Without liberal arts and sciences, America’s foundation crumbles


Two hundred and forty years ago this Monday, in the midst of the American Revolution, five college students at William & Mary met at the Raleigh Tavern in Williamsburg, Va., and founded The Phi Beta Kappa Society. They were driven by a pursuit of personal freedom, scientific inquiry, liberty of conscience, and creative endeavor through liberal education and intellectual fellowship.

{mosads}These five students believed that the colonies needed new institutions, cultural as well as political, to make their nascent country great. For them, the liberal arts and sciences  — the natural sciences, mathematics, social sciences, and humanities — served as both a grounding force and an elevating influence in turbulent times.


Today, there are those who have challenged the liberal arts and sciences as a pathway to the American ideals of freedom, equality, and opportunity. The pursuit of knowledge grounded in free inquiry is either dismissed as “elitist” or as “nice for those who can afford it.”

On the contrary, the literacy and intellectual sophistication that underpinned the founding of our country remains essential to our future. They enable both America’s external impact on the world and the internal functioning of our economy and our democracy.

America is the strongest nation in the world not just because we have had the most disciplined military and the most robust economy. We gained our position in the world from our drive to innovate, our ability to generate path-breaking ideas, and our freedom to create. The source of our creativity and innovation is an educational model justly recognized throughout the world for its excellence, openness and breadth.

Our colleges and universities receive applications from the most talented and promising students around the world. Last year our campuses educated over a million international students.

The case for studying the arts and sciences is compelling.

The arts and sciences prepare people for a lifetime of success by developing inventive employees and thoughtful, engaged citizens.

Students majoring in the liberal arts and sciences see bigger increases in “critical thinking, complex reasoning, and writing skills” than those in other majors, as noted in Richard Arum and Josipa Roksa’s “Academically Adrift.” These are skills that are essential for all productive members of a modern economy, from entry level employees to the highest levels of management.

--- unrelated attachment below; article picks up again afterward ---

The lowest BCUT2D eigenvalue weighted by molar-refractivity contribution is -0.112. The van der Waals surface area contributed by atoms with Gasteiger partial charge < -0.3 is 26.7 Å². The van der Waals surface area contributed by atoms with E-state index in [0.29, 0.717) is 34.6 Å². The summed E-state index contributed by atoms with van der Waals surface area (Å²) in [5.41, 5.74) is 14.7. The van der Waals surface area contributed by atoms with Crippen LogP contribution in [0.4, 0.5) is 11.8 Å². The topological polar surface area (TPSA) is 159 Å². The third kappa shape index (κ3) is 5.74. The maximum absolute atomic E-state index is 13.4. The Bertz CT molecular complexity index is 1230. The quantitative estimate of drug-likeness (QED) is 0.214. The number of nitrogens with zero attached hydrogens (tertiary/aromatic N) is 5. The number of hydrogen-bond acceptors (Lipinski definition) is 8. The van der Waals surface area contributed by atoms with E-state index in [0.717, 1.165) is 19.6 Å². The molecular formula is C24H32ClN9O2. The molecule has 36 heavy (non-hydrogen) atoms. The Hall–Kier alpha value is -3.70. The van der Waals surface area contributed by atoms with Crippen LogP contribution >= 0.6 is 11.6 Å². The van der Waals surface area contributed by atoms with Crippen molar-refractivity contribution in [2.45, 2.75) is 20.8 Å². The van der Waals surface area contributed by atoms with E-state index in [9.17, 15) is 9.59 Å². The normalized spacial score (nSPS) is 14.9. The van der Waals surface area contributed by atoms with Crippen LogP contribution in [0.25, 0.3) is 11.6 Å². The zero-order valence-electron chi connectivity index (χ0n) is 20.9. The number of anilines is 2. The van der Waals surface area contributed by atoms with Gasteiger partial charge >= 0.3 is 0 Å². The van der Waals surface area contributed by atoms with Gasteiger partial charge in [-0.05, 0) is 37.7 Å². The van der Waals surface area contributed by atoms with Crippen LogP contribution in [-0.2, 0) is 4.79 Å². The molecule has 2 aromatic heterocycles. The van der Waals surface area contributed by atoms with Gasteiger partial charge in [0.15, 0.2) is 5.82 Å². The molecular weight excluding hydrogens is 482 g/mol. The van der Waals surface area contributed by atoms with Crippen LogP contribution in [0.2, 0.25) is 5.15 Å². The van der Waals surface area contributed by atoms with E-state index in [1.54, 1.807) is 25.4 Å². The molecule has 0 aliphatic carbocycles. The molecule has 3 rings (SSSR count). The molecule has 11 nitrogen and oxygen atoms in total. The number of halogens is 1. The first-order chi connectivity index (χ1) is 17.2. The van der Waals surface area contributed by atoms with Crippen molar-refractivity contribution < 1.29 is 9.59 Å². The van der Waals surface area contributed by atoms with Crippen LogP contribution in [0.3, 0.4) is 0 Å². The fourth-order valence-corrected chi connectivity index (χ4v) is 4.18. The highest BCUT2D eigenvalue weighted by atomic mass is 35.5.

The CEOs of American Express, Bank of America, General Dynamics Corp., Logitech, Pinterest, Slack Technologies, and YouTube, among many others, all have an arts and sciences education.

An arts and sciences education also inspires students to know themselves and the world around them. This cultural and global awareness is increasingly important as our world grows more interconnected. Technological advancements will not solve our most pressing problems without a strong base of human understanding behind them.

Presenting one’s own rational claims, based on provable truths, as well as being prepared to listen thoughtfully to those of others, is the hallmark of a liberal education.

As Benjamin Franklin correctly noted, ours is a republic, if we can keep it. Actively engaged citizens are a requirement for an effectively functioning democratic republic.

An engaged citizen must weigh the actual merits of an argument, not merely its emotional appeal, and take part in reasoned debate with others. With a background in the arts and sciences, people are better prepared to contribute to society, participate in our democracy, and effect positive change. Higher education increases volunteerism, political knowledge and participation, electoral turnout, and democratic attitudes.

As we undertake a consideration of investment in American infrastructure, there is no more significant investment that could be made than in our colleges and universities to further their teaching and research missions in the liberal arts and sciences.

Our first president understood the need for this investment. Almost 20 years to the day after Phi Beta Kappa’s founding, in his 1796 address to Congress, President George Washington underscored the importance of the liberal arts and sciences to the country:

“The assembly to which I address myself is too enlightened not to be fully sensible how much a flourishing state of the arts and sciences contributes to national prosperity and reputation.”

As a country we must re-commit ourselves to President Washington’s vision, and to the values embraced by those who gathered in Williamsburg 240 years ago today: pursuit of personal freedom, scientific inquiry, liberty of conscience, and creative endeavor through liberal education and intellectual fellowship.

Frederick M. Lawrence is the Secretary/CEO of The Phi Beta Kappa Society and is the former president of Brandeis University. He is also a senior research scholar at Yale Law School.

The views expressed by contributors are their own and not the views of The Hill.

Tags Academia Culture Humanities Liberal arts education Liberalism Phi Beta Kappa Society Politics

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